Oprozomib Shows Promise in Hematologic Malignancies

Lynne Lederman, PhD, Medical Writer

January 2013, Vol 4, No 1 - ASH Annual Meeting

Atlanta, GA—Promising preliminary results for oprozomib (ONX 0912), an orally available structural analogue of carfilzomib (Kyprolis), were presented at the 2012 American Society of Hematology meeting. Oprozomib is being studied in hematologic malignancies, primarily in patients with multiple myeloma, and in solid tumors.
Phase 1b Trial in Hematologic Malignancies

Lead investigator Michael R. Savona, MD, Director of Leukemia Research, Sarah Cannon Research Institute, Nashville, TN, gave an oral presentation of the first report of a phase 1b dose escalation study of split-dose oprozomib in patients with hematologic malignancies.

Oprozomib is an orally bioavailable structural analogue of carfilzomib that irreversibly and selectively inhibits the proteasome. Studies of oprozomib in patients with solid tumors showed that a twice-daily dose resulted in a higher maximum tolerated dose than once-daily administration, with stable disease as the best response. The trial in hematologic malignancies enrolled heavily pretreated patients, 11 with multiple myeloma and 2 with chronic lymphocytic leukemia (CLL). Escalating doses of oprozomib from 120 mg daily to 210 mg daily in 2 doses 4 to 6 hours apart were administered with antiemetics, and an optional 4 mg of dexamethasone was administered on days 1 to 5 of a 14-day cycle.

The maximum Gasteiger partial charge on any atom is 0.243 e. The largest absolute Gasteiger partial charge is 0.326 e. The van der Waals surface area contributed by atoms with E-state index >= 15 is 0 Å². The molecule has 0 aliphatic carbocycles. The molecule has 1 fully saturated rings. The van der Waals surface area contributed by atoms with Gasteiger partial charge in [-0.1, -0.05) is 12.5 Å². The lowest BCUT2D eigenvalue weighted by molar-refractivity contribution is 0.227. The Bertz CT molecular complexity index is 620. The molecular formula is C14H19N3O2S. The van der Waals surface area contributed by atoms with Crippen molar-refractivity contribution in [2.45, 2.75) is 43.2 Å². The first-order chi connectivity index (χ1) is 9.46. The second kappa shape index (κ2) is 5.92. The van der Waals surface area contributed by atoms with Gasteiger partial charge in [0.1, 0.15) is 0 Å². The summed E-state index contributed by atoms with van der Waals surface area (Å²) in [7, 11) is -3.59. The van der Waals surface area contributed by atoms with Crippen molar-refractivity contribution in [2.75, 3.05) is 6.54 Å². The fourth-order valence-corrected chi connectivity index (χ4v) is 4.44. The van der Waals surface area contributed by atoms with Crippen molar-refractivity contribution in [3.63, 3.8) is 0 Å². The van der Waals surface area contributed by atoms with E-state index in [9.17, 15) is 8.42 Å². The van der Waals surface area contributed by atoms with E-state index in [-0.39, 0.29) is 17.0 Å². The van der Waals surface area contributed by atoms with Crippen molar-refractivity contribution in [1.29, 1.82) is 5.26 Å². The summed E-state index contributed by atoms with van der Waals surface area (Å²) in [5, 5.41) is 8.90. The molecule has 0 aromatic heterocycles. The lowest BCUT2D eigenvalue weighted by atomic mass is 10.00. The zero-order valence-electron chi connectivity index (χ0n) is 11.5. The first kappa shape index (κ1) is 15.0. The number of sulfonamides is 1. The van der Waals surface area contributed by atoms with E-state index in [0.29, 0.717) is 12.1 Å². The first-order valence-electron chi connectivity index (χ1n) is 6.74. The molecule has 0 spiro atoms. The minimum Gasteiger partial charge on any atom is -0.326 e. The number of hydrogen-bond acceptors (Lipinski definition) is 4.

The maximum tolerated dose was not reached at the highest dose, and no dose-limiting toxicities were seen.

Adverse events reported for the first 9 evaluable patients included gastrointestinal disturbances, cytopenias (including grade 4 thrombocytopenia), fatigue, pyrexia, hypoalbuminemia, and cognitive disorder. Dose-dependent proteasome inhibition was seen, with more than 80% inhibition at the highest doses tested.

At the time of this report, more than 50% of the patients had received a median of 3 to 4 cycles of treatment at the 2 highest doses. In the 9 patients with multiple myeloma and 1 with CLL who were evaluable for response, partial response was the best response in only 3 patients (ie, 2 with multiple myeloma and 1 with CLL).

Robert Z. Orlowski, MD, PhD, Professor, Department of Lymphoma/Myeloma, Division of Cancer Medi­cine, M.D. Anderson Cancer Center, Houston, commented, “Oprozomib is much earlier in the development process [than carfilzomib], but the benefit hopefully will be that it retains activity, and as an oral formulation. Carfilzomib is still intravenous, so it’s a little bit less convenient for patients as an IV [intravenous] as opposed to an oral formulation.”

Dose escalation will continue to the maximum tolerated dose in a phase 2 expansion trial of oprozomib in patients with myeloma or Waldenström’s macroglobulinemia.